Docs thought my boy had sickness bug but 'virus' turned out to be deadly blood cancer

A SCHOOLBOY was sent home by doctors with a sickness bug – only to be diagnosed with a deadly blood cancer.

Lewis Wright, 12, was discharged from hospital with a suspected 72-hour virus and told to rest up and stay hydrated.

But as his condition worsened, tests revealed the youngster, from Southport, Merseyside, was battling leukaemia – with the cancer threatening to spread into his brain.

The Year 7 pupil is undergoing intensive chemotherapy at Alder Hey children’s hospital in Liverpool to halt the cancer.

Mum Kayleigh, a carer, said her brave son has been given “more needles than I have had in my whole life” since his shock diagnosis earlier this month.

She said: “The courage he has is unreal and I can't begin to explain how proud I am of my boy.

“His treatment is strong and intense and we were told it would floor a fully grown man that was an athlete. They weren't wrong.

“Lewis has been so, so poorly from the side effects. He has lost one stone in weight in a week and has been prodded, poked and had more needles than I have had in my whole life.

“During his first dose of chemotherapy Lewis made the decision to shave his head before he lost his hair to keep some control over the whole situation.

“Throughout it all he has remained strong, positive and has been absolutely amazing.”

Shock diagnosis

Lewis fell unwell with chest and back pain on July 10 after just two days reunited with friends at Birkdale High School following lockdown.

He was taken to Ormskirk hospital, Lancs, but sent home with a virus diagnosis and told to rest.

Two days later Lewis was admitted to Alder Hey in Liverpool and diagnosed with acute myeloid leukaemia.

Around 2,600 people each year are diagnosed with the cancer, which affects cells in bone marrow and attacks the immune system.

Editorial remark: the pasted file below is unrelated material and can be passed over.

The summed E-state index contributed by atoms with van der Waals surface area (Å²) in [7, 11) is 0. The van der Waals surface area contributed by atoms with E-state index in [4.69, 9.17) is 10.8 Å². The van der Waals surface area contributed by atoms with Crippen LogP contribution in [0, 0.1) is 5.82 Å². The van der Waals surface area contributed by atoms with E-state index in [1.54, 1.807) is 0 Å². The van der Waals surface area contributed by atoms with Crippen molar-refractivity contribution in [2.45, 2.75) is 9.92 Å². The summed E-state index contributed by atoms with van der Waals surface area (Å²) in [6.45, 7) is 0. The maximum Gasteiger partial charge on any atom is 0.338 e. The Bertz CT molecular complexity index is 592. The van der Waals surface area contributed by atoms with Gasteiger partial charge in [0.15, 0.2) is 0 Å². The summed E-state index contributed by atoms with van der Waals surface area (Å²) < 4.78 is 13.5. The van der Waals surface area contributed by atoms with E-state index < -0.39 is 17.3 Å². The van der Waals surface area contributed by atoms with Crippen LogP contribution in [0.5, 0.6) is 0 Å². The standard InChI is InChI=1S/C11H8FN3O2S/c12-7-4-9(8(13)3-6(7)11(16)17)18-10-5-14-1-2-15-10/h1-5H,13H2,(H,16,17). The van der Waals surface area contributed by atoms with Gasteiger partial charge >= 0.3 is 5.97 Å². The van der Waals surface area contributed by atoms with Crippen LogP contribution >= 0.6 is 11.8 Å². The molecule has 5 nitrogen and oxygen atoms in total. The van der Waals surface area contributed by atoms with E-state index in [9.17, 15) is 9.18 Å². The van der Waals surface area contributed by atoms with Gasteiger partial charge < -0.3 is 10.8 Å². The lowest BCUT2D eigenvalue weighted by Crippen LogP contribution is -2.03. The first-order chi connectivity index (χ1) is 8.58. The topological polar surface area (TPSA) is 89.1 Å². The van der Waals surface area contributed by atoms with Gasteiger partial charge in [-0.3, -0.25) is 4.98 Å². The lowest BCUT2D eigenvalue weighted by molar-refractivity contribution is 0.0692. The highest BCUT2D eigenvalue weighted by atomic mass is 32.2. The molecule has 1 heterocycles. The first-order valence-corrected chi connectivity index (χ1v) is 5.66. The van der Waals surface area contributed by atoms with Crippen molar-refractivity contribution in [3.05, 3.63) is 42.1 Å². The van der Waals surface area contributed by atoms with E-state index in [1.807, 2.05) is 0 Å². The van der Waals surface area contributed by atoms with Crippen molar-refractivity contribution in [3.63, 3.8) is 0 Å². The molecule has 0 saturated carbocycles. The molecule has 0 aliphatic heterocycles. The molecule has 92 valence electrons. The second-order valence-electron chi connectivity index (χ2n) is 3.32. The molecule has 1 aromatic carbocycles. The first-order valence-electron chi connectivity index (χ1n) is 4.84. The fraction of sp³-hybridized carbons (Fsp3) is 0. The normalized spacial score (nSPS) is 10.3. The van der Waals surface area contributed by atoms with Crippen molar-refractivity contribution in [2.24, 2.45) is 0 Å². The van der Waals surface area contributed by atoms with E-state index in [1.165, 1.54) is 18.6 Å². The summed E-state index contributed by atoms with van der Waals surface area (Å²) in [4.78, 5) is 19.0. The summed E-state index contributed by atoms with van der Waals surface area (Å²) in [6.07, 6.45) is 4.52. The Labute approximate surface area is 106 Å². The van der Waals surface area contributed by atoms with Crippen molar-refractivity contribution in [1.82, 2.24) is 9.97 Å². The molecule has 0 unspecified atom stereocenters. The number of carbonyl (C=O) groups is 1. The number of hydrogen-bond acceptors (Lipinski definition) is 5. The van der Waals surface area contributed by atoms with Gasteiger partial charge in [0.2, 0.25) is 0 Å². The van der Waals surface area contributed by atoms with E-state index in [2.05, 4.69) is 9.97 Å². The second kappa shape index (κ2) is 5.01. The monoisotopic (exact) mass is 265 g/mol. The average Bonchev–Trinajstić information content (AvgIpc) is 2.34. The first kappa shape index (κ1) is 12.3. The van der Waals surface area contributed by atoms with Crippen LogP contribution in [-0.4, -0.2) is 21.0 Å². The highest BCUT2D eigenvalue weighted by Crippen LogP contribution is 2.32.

What is acute myeloid leukaemia?

Around 2,600 people each year are diagnosed with acute myeloid leukaemia.

Leukaemia is a type of blood cancer which effects cells in bone marrow and attacks the immune system.

The disease is often classified as what type of cell is affected (myeloid or lymphatic) and how it progresses (acute or chronic).

Acute leukaemia is when it is progressing aggressively and requires immediate attention.

The risk of developing acute myeloid leukaemia (AML) increases with age, with the cancer being most common in adults over 65.

Typically the symptoms of AML can become increasingly more severe over time.

According to the NHS website, the signs to look out for include:

  • Looking pale or "washed out"
  • Feeling tired or weak
  • Breathlessness
  • Frequent infections
  • Unusual and frequent bruising or bleeding, such as bleeding gums or nosebleeds
  • Losing weight without trying to

Speak to a GP if you or your child have possible symptoms of AML.

It is a rapidly progressive disease which is more common in adults.

Lewis has already undergone numerous blood transfusions and started an intensive chemotherapy to prevent this cancer spreading to his brain.

It has turned life upside down for Kayleigh, dad Richard, big sister Caitlin and brother, Malakye.

Kayleigh said: “He started having pains in his chest and back which then started in his knees too.

“I took him to Ormskirk District General Hospital where I was told he had a virus and he should be fine in three days, and we were sent home.

“The following day his pains got worse and started to spread into other joints.

“It got to the afternoon and he was really struggling so I took him back to Ormskirk Hospital again where they examined him, took x-rays and blood tests and gave him strong pain relief.

“We waited for three hours for blood results and at about 11.30pm we got the devastating news that they suspected it was leukaemia and there was an ambulance on its way to take us to Alder Hey Children’s Hospital in Liverpool.

“A million thoughts went through my mind. Surely he couldn't have leukaemia?

"He was absolutely fine until Friday. Surely it can't come on that fast.”

Lewis will have to stay in hospital for at least two months undergoing the initial intense course of therapy and then further treatments over the next six months.

Kayleigh added: “It will be a long road to recovery and I am in no doubt it will have its ups and downs but I know this boy of mine can fight this every step of the way.”

Kayleigh’s cousin, Louise McHugh, has set up a fundraising page online with a £5,000 target.

Louise said: “Everyone knows Lewis by his big smile – even now in these hard times.

“Lewis has got this personality where you can be in the worst mood and he can just change that in seconds.

“He smiles and the whole room lights up.

“Other than being a little comedian, he is also sensitive, sweet and has a massive heart.”

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